A reader of Industry Views is unlikely to need converting to the virtues of buy to let, but anyone involved in the business of letting out a property for investment purposes may be forgiven to having been a little quiet lately.
The reasons for being downcast are numerous and well-documented in my stories on Letting Agent Today – I’m talking Right To Rent, landlord licensing by councils, the removal of tax breaks, the likelihood of mortgage constraints, and the general demotion of landlords and the supporters of private renting from hero to zero in the past year or two.
How much more pain must a sector of Britain’s under-supplied housing market take?
But now there are three reasons to feel more confident, to have a spring in your step – you do, after all, have a promising future. Why? Well it’s all down to demographics.
As I write this the Office for National Statistics is holding a press conference and is inadvertently making the case for a healthy, growing and (whisper it quietly) respected private rental sector.
For the ONS forecast is that the UK population is to increase beyond 70 million in the next 12 years – an increase in population equivalent to the size of the entire Republic of Ireland.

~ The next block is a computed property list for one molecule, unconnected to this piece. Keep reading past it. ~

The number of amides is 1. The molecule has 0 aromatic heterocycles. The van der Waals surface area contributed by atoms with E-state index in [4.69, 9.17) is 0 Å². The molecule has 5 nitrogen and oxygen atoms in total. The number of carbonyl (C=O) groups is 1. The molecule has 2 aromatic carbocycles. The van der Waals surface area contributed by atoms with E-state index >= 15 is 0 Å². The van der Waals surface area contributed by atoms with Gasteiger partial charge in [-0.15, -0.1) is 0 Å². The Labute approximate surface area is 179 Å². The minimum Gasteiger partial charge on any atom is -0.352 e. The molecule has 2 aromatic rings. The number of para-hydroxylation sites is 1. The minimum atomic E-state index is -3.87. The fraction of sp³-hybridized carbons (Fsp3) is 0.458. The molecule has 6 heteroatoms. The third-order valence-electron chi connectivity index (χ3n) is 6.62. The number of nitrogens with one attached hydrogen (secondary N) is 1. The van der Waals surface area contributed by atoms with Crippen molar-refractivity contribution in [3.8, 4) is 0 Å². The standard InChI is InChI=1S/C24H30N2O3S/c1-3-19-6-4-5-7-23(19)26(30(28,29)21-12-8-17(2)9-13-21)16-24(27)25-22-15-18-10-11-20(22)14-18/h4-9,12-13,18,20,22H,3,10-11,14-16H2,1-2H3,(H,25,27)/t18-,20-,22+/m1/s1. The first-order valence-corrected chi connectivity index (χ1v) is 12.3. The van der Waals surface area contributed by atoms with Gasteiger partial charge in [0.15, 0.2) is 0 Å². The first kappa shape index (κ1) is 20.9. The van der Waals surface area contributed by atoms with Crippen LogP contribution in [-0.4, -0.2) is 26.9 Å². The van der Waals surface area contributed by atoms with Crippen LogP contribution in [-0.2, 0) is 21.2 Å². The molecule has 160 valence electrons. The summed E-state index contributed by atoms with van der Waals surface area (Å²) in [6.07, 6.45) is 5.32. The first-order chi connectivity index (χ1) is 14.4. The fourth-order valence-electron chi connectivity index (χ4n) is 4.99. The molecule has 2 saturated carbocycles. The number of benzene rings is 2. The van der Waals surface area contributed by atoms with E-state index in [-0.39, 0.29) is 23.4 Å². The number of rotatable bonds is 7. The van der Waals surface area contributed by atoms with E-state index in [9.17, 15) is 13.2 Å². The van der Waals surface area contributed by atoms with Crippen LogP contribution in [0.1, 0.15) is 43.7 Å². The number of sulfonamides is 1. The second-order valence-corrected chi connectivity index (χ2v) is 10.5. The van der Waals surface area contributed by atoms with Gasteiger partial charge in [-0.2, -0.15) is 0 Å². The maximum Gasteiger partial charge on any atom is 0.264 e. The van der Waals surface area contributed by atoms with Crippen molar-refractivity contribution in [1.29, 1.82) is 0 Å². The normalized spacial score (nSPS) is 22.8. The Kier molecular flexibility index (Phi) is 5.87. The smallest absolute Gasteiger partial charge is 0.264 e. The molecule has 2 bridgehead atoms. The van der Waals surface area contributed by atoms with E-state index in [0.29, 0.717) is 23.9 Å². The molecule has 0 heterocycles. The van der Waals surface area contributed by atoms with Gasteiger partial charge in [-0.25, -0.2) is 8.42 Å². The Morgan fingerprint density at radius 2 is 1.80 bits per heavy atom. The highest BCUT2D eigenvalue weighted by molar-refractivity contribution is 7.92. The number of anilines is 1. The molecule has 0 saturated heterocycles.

Around two thirds of this growth is down directly and indirectly to inward migration (directly in the shape of those coming from other countries to the UK, and indirectly in terms of the children they in turn will have – who will of course be British).
The other third of the growth is down to an expanding birthrate and, more significantly, an ageing population.
By 2039 the ONS tells us that 29.5 per cent of people in the UK will be aged over 60 – up from 23.2 per cent this year.
Perhaps even more food for thought comes from the fact that one in 12 people by 2039 will be aged over 80.
So why is this heartening for landlords or others involved in buy to let? As I say, there are three reasons.
Firstly, the experience of recent years suggests that a migrant population tends to rent, at least at first, so expect a boom in the rental sector in or near major points of entry and the usual significant employment areas.
Secondly, recent research from Countrywide, Savills and others suggests that the renting population is in any case becoming increasing diverse – not just singletons in their 20s, but increasingly older singletons in their 40s or 50s, too, as well as a larger proportion of couple and families.
Thirdly—and as I’ve explored before – the swelling population of the UK will easily outpace the supply of purpose-built institutionally-funded homes, thus confirming that there is room for Build To Let without damaging Buy To Let. They can operate side-by-side.
Add those factors together and the truth that we know today – that the private rental sector offers a valuable public service – should become even more apparent as the UK becomes more densely populated at a speed that no new house-building programme can match.
That means that buy to let is here to stay: and those involved in providing such a valuable service should hold their heads up high.
*Editor of Estate Agent Today and Letting Agent Today, Graham can be found tweeting all things property @PropertyJourn